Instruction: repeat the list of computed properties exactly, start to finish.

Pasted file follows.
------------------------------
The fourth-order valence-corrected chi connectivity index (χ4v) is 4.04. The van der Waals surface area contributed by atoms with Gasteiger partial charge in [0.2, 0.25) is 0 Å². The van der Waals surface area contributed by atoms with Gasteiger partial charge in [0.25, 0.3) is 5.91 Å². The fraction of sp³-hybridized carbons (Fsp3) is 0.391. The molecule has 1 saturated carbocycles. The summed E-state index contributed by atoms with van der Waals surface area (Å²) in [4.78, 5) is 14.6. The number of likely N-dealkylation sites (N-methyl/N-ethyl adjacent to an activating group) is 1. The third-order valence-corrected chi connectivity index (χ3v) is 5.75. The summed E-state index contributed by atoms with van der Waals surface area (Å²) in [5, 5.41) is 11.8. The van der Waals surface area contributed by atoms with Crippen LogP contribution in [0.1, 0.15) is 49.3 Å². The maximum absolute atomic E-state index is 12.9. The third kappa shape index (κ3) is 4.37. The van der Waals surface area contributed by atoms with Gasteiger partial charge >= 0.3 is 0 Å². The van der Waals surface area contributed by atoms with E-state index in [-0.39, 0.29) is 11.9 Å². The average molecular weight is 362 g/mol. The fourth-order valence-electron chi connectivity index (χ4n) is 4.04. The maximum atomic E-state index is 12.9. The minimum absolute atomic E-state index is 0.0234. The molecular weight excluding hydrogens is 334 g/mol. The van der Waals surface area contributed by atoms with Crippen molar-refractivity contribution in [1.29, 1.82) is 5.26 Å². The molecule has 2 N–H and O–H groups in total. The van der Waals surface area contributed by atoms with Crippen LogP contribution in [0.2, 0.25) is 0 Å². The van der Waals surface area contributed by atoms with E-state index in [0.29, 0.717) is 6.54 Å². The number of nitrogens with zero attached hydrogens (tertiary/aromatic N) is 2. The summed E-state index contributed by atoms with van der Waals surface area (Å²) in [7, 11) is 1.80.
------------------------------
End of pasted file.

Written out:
The fourth-order valence-corrected chi connectivity index (χ4v) is 4.04. The van der Waals surface area contributed by atoms with Gasteiger partial charge in [0.2, 0.25) is 0 Å². The van der Waals surface area contributed by atoms with Gasteiger partial charge in [0.25, 0.3) is 5.91 Å². The fraction of sp³-hybridized carbons (Fsp3) is 0.391. The molecule has 1 saturated carbocycles. The summed E-state index contributed by atoms with van der Waals surface area (Å²) in [4.78, 5) is 14.6. The number of likely N-dealkylation sites (N-methyl/N-ethyl adjacent to an activating group) is 1. The third-order valence-corrected chi connectivity index (χ3v) is 5.75. The summed E-state index contributed by atoms with van der Waals surface area (Å²) in [5, 5.41) is 11.8. The van der Waals surface area contributed by atoms with Crippen LogP contribution in [0.1, 0.15) is 49.3 Å². The maximum absolute atomic E-state index is 12.9. The third kappa shape index (κ3) is 4.37. The van der Waals surface area contributed by atoms with Gasteiger partial charge >= 0.3 is 0 Å². The van der Waals surface area contributed by atoms with E-state index in [-0.39, 0.29) is 11.9 Å². The average molecular weight is 362 g/mol. The fourth-order valence-electron chi connectivity index (χ4n) is 4.04. The maximum atomic E-state index is 12.9. The minimum absolute atomic E-state index is 0.0234. The molecular weight excluding hydrogens is 334 g/mol. The van der Waals surface area contributed by atoms with Crippen molar-refractivity contribution in [1.29, 1.82) is 5.26 Å². The molecule has 2 N–H and O–H groups in total. The van der Waals surface area contributed by atoms with Crippen LogP contribution in [0.2, 0.25) is 0 Å². The van der Waals surface area contributed by atoms with E-state index in [0.29, 0.717) is 6.54 Å². The number of nitrogens with zero attached hydrogens (tertiary/aromatic N) is 2. The summed E-state index contributed by atoms with van der Waals surface area (Å²) in [7, 11) is 1.80.